Agricultural aircraft (‘ag planes’) are used for the aerial delivery of agents beneficial to primary industries. The sale of agricultural aircraft is tied closely to the cycle of primary industries, especially crop production, and is cyclical in nature. Buyers of agplanes are typically purchasing USA made aircraft, chiefly Air Tractor and Ayres / Thrush Aircraft, but an increasing number of agricultural aircraft for sale are coming from Brazil (Embraer), New Zealand (Pacific Aerospace) and Poland (PZL Mielec). Helicopters are also used as agricultural aircraft, and are ideally suited to small area work and where accuracy is crucial. Agricultural aircraft are often purchased for use in firefighting and are well suited to water and retardant dropping, and are even modified to operate on amphibious floats. A large number of Agricultural aircraft for sale were originally manufactured with piston engines and have been modified to fit turbine engines.
The earliest agricultural aircraft were all piston powered, as turbine engines were still yet to be developed. Small in-line and opposed engines were first adopted for ag planes, but their limitation in terms of power was quickly reached in mainstream applications. The more powerful radial engines soon became popular with buyers post World War Two and remained so until recently. Piston engines are still in use for small ag planes, as their cheaper cost is well suited to the needs of those looking to purchase entry level aircraft.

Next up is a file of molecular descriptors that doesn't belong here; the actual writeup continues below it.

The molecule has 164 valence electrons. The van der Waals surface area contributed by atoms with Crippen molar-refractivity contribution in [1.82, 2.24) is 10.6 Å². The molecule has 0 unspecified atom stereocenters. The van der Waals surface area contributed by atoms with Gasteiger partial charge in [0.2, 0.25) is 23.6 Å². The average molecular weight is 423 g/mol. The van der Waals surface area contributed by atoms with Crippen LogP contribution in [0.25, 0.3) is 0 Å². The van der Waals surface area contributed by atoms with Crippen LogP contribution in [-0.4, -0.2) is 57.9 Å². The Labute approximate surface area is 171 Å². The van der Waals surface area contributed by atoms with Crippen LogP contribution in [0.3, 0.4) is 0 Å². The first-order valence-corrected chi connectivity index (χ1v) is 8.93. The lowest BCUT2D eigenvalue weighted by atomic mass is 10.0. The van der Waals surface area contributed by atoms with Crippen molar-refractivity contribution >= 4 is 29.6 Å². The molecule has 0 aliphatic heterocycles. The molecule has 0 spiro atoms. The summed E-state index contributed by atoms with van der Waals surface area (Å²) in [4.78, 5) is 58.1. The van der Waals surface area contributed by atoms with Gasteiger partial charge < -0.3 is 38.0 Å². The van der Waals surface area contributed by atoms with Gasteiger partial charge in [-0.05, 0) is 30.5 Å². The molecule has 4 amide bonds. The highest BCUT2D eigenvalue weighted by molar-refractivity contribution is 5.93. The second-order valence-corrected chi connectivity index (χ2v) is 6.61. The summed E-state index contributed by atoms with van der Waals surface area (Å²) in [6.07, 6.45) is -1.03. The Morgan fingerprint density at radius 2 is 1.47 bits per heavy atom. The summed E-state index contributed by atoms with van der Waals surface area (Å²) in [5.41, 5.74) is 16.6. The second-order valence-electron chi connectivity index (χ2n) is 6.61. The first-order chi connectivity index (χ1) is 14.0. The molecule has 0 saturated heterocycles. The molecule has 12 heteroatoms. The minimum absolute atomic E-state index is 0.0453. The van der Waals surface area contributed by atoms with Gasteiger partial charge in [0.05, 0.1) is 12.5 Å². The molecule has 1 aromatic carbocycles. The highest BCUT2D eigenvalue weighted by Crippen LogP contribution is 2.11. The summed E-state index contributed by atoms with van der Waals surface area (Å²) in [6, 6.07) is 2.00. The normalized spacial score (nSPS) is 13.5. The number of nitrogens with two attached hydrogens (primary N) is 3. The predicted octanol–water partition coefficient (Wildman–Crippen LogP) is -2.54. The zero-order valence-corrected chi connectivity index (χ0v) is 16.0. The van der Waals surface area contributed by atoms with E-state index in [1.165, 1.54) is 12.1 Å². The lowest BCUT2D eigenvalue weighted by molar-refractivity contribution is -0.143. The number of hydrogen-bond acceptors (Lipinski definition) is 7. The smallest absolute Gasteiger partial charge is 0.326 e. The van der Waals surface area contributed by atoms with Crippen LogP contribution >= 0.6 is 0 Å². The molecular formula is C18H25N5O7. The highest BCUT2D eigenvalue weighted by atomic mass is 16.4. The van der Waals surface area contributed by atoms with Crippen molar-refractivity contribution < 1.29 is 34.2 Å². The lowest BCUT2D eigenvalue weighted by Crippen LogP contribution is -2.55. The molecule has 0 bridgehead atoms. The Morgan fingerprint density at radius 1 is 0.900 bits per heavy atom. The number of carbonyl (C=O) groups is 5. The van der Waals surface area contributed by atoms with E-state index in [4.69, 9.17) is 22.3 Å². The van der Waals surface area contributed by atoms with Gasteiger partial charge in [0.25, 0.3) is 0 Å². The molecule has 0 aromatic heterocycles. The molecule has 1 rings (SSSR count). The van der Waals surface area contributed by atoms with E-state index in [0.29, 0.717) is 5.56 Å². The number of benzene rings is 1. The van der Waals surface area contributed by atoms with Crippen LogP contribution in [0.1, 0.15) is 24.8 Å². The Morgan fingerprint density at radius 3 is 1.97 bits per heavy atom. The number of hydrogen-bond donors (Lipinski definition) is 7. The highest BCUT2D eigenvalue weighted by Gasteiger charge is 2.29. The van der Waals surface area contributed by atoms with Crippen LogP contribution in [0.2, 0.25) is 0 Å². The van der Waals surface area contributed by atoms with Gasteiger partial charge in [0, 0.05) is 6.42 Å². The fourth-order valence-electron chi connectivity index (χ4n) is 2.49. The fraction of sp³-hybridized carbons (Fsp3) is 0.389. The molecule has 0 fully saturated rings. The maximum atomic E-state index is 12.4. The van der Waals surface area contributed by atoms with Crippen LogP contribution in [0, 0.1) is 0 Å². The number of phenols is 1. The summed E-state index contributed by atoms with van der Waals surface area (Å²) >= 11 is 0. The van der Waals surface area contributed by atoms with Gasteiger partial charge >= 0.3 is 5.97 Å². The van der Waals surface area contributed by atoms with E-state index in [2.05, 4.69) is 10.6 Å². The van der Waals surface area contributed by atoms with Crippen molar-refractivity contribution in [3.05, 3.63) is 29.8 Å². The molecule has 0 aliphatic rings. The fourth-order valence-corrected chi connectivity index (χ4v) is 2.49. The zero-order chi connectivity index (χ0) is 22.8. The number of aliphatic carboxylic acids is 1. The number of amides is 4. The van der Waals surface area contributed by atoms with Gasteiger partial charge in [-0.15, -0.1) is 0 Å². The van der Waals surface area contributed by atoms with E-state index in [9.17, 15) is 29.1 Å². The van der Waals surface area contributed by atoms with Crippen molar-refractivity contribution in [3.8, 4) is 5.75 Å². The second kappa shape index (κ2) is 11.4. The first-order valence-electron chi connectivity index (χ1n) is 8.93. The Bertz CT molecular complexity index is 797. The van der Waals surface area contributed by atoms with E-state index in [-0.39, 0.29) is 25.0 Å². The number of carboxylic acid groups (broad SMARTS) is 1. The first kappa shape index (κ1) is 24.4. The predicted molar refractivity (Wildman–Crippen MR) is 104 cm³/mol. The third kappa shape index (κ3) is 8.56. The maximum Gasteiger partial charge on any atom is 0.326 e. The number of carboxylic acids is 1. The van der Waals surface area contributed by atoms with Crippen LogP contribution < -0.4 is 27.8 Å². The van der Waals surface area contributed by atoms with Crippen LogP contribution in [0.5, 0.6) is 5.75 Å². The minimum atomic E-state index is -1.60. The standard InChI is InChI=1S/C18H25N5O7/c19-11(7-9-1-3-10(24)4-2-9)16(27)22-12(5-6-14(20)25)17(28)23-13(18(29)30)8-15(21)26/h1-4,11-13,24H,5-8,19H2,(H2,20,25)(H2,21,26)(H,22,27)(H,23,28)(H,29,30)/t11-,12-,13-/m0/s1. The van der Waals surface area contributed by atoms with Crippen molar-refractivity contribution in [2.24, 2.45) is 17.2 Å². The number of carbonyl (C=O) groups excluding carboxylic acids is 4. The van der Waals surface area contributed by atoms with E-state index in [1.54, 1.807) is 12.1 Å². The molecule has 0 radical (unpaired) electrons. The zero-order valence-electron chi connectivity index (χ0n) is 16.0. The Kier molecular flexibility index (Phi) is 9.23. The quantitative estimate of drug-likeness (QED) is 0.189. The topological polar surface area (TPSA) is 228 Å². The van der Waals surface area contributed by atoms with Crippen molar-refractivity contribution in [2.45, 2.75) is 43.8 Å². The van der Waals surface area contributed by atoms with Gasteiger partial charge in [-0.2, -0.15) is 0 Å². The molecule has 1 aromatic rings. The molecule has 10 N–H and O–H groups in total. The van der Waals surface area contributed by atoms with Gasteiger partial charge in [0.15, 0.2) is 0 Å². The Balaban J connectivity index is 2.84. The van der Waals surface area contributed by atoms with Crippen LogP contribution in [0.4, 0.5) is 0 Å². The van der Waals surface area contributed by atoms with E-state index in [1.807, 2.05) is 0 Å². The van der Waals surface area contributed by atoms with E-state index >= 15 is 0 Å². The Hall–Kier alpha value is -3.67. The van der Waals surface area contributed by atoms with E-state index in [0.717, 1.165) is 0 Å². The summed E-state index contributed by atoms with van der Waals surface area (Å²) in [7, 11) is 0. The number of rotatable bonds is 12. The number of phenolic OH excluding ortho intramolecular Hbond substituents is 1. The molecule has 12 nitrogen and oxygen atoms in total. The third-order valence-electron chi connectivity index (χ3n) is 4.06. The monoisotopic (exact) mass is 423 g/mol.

As the demands of agricultural flying increased, and it became commercially vital to increase both the amount of chemical carried and the time spent on the job, piston engines became increasingly unsuited for the task. The only obvious alternative was the use of a turbine engines that had significantly more power than a piston and a much better power to weight ratio. Originally popular piston aircraft – like the Grumman Ag Cat and the PZL Dromader – were modified by owners by having the original piston engine removed and an aftermarket turbine engine installed. Eventually the manufacturers responded and began producing turbine versions of their aircraft to satisfy the demand from buyers for aircraft with more horsepower. An early example of a factory built turbine aircraft was the Air Tractor AT-302, first delivered in 1977.
As the dropping of chemical and water are very similar, an agricultural aircraft can be easily modified for firefighting applications in less than a day. Some agricultural aircraft manufacturers are now selling dedicated firefighting versions of their aircraft as the demand for this type of flying grows. Firefighting authorities will sign up operators during the summer months to be on stand-by in the event of a fire and once needed, the aircraft are filled up with water and often a foam or retardant additive is included to enhance the effectiveness of the water. A recent innovation in this area is the Fire Boss aircraft, developed from a joint venture between Air Tractor and Wipaire. The Fire Boss is a AT-802 Air Tractor married up to a set of special Wipaire Wipline 10000 floats, turning the air